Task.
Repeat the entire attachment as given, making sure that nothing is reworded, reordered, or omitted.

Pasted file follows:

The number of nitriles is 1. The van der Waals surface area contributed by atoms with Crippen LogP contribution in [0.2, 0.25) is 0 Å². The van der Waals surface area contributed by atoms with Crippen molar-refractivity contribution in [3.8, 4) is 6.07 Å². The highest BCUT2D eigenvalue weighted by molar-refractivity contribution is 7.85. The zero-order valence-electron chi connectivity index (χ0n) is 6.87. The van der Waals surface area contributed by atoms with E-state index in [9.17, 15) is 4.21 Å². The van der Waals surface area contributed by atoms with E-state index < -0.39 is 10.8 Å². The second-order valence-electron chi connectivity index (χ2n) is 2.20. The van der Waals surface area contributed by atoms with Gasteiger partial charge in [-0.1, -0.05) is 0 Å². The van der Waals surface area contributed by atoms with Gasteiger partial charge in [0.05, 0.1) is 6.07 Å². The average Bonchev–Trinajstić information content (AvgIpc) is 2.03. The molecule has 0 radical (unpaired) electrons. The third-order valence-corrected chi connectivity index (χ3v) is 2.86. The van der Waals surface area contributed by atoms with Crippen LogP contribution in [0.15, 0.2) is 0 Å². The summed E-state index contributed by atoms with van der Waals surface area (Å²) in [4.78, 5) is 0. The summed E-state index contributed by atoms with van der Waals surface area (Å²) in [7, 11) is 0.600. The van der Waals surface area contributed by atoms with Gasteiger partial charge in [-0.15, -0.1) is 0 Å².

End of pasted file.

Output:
The number of nitriles is 1. The van der Waals surface area contributed by atoms with Crippen LogP contribution in [0.2, 0.25) is 0 Å². The van der Waals surface area contributed by atoms with Crippen molar-refractivity contribution in [3.8, 4) is 6.07 Å². The highest BCUT2D eigenvalue weighted by molar-refractivity contribution is 7.85. The zero-order valence-electron chi connectivity index (χ0n) is 6.87. The van der Waals surface area contributed by atoms with E-state index in [9.17, 15) is 4.21 Å². The van der Waals surface area contributed by atoms with E-state index < -0.39 is 10.8 Å². The second-order valence-electron chi connectivity index (χ2n) is 2.20. The van der Waals surface area contributed by atoms with Gasteiger partial charge in [-0.1, -0.05) is 0 Å². The van der Waals surface area contributed by atoms with Gasteiger partial charge in [0.05, 0.1) is 6.07 Å². The average Bonchev–Trinajstić information content (AvgIpc) is 2.03. The molecule has 0 radical (unpaired) electrons. The third-order valence-corrected chi connectivity index (χ3v) is 2.86. The van der Waals surface area contributed by atoms with Crippen LogP contribution in [0.15, 0.2) is 0 Å². The summed E-state index contributed by atoms with van der Waals surface area (Å²) in [4.78, 5) is 0. The summed E-state index contributed by atoms with van der Waals surface area (Å²) in [7, 11) is 0.600. The van der Waals surface area contributed by atoms with Gasteiger partial charge in [-0.15, -0.1) is 0 Å².